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Challenges of AI on both sides of the Atlantic

The challenges for the publishing industry represented by Artificial Intelligence (AI) were discussed at the Association of American Publishers (AAP) virtual annual conference on 8 May while a very real example reared its head in Bradford in northern England and led to a heated debate.

Maria Pallante, CEO of the AAP, said: “We can’t go back to the world before AI, any more than we can go back to the world before the Internet.”  Among issues raised, she wondered what would be the consequence of a rise in the number of AI-generated books.   “If we can’t contain AI-generated works, what should be the ethics about disclosing their provenance?” she asked.

At the end of April, the Bradford Literary Festival (BLF) in the UK posted an image of young girl wearing a hijab and headphones, reading. A number of authors and illustrators were quick to point out that the image was AI-generated.  Author Lizzie Huxley-Jones tweeted: “Respectfully, I think this is a huge disservice to creators. AI harms illustrators and writers too. I think as bastions of the creative industry, you should be investing in artists’ unique work, not further investing in and legitimising a practice that seeks to retire us.”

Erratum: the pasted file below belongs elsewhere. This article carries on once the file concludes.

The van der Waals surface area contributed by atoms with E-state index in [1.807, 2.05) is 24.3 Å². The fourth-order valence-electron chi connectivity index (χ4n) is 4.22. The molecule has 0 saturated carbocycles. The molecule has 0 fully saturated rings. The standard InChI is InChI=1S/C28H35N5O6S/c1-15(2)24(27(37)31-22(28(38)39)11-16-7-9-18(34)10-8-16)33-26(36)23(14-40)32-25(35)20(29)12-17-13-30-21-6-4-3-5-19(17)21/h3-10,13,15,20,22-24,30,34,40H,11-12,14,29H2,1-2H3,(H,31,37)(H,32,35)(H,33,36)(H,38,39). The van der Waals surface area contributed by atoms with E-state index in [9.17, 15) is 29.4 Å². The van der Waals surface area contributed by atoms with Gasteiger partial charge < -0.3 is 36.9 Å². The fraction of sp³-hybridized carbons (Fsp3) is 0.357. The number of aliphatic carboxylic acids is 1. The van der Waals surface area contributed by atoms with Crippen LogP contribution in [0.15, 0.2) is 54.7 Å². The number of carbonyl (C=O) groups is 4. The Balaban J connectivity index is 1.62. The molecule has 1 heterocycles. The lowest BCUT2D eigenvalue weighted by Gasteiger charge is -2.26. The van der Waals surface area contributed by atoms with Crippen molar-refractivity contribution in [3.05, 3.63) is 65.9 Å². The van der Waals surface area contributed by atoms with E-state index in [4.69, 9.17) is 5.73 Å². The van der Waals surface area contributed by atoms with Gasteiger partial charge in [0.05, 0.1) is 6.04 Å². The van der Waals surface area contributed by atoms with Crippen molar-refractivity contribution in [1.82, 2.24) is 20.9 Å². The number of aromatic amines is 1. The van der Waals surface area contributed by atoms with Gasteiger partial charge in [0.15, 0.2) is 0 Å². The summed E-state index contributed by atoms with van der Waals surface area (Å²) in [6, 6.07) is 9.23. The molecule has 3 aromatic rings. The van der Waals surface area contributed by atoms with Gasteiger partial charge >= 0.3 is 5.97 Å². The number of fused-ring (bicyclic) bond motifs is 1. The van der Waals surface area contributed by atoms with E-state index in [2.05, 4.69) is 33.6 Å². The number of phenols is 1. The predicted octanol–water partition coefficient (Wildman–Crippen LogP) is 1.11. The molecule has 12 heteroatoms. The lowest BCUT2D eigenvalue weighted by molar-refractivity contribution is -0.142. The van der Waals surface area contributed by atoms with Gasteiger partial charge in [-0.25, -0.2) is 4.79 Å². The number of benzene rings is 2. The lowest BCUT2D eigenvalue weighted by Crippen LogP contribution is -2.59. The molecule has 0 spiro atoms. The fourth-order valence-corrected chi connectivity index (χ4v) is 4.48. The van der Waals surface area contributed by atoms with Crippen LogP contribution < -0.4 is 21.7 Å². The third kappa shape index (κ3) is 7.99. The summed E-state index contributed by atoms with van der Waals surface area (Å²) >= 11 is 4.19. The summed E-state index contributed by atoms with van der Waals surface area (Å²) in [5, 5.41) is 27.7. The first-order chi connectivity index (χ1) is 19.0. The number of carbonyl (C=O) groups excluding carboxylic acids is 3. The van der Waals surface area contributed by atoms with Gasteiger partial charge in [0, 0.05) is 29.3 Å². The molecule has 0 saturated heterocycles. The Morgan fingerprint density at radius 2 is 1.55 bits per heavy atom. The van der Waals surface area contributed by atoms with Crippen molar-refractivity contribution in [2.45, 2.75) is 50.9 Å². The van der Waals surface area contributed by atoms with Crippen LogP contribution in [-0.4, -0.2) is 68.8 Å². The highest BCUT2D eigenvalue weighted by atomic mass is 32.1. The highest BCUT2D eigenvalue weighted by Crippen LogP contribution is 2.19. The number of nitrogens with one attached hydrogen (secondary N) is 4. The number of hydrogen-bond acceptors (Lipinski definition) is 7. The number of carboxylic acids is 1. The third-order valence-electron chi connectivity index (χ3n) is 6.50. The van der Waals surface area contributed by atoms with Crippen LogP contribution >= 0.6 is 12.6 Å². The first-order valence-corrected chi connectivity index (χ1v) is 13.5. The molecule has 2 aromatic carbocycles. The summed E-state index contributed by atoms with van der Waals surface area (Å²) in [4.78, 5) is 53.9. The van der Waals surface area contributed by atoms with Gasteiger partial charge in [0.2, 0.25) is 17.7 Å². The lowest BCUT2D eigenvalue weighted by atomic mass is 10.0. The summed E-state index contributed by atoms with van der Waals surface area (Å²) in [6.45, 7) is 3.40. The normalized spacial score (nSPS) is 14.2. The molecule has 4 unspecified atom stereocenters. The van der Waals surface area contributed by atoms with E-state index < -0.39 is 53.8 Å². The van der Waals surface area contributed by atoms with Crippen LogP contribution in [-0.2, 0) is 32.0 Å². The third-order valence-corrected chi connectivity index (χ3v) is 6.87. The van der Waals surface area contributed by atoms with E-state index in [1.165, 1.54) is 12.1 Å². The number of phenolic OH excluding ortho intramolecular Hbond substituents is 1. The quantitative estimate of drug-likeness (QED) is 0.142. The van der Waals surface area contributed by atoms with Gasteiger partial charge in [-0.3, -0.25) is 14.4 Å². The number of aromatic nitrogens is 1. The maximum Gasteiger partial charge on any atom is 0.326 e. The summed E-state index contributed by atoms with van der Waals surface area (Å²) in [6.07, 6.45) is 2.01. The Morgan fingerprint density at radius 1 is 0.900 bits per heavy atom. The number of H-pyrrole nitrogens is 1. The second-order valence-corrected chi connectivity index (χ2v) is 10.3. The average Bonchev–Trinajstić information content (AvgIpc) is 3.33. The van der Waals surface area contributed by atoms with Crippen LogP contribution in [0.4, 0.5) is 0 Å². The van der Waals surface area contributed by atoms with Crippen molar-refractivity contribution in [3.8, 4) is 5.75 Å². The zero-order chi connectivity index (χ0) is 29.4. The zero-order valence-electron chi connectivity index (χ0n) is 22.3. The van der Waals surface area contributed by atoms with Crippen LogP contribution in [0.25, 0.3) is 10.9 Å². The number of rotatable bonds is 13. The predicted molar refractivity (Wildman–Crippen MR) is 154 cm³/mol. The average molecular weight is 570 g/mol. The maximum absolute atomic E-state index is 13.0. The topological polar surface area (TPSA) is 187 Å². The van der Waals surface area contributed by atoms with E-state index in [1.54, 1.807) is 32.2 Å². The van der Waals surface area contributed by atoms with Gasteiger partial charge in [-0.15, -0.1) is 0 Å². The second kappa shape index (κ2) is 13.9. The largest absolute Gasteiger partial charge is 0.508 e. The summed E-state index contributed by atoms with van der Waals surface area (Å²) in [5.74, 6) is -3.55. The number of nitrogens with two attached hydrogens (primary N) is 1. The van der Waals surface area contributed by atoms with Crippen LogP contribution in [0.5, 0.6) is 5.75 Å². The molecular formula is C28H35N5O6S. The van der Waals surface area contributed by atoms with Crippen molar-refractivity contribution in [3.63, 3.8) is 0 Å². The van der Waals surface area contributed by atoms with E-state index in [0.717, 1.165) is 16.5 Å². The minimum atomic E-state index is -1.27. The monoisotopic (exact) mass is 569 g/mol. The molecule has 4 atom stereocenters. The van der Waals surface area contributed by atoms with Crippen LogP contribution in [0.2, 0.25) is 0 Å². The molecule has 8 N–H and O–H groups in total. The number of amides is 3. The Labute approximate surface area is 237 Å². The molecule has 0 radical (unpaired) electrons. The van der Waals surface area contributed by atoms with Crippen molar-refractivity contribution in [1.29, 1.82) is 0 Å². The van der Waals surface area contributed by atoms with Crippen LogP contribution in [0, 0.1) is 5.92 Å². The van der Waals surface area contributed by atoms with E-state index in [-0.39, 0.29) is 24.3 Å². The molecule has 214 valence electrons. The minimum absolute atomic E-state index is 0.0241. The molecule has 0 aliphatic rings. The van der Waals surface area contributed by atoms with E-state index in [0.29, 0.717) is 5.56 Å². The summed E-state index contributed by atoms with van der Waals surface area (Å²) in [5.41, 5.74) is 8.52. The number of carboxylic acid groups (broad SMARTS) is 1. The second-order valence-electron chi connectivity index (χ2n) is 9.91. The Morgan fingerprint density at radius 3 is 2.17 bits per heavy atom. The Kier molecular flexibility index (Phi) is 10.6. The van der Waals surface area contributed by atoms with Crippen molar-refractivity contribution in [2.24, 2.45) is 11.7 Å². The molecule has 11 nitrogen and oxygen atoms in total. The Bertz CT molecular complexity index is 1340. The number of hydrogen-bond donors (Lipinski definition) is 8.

Author and illustrator Emma Reynolds said: “Why did you use AI to create these images instead of hiring an illustrator? There’s currently no ethical way to engage in AI as it scrapes millions of images without people’s consent, which is hours of unpaid labour. It’s an infringement and it sends a bad message.”

In a tweet Bradford Literature Festival defended its use of the image, writing: “BLF appreciates that AI is a very fast-moving and contentious subject right now for all creatives. Our creative agency, Lazenby Brown, used AI for early source images which their illustrator then augmented to create our beautiful new artwork. We believe that these images fully […] reflect our inclusive ethos, our city and its people. We choose to work directly with illustrators and a huge range of creative individuals from across the globe to share, amplify and develop creative discussion and inclusion.”


For organisations like literary festivals, AI may be a way of making marketing cheaper for the greater glory of the authors featured.  The industry is still at the beginning of its journey into the world of AI.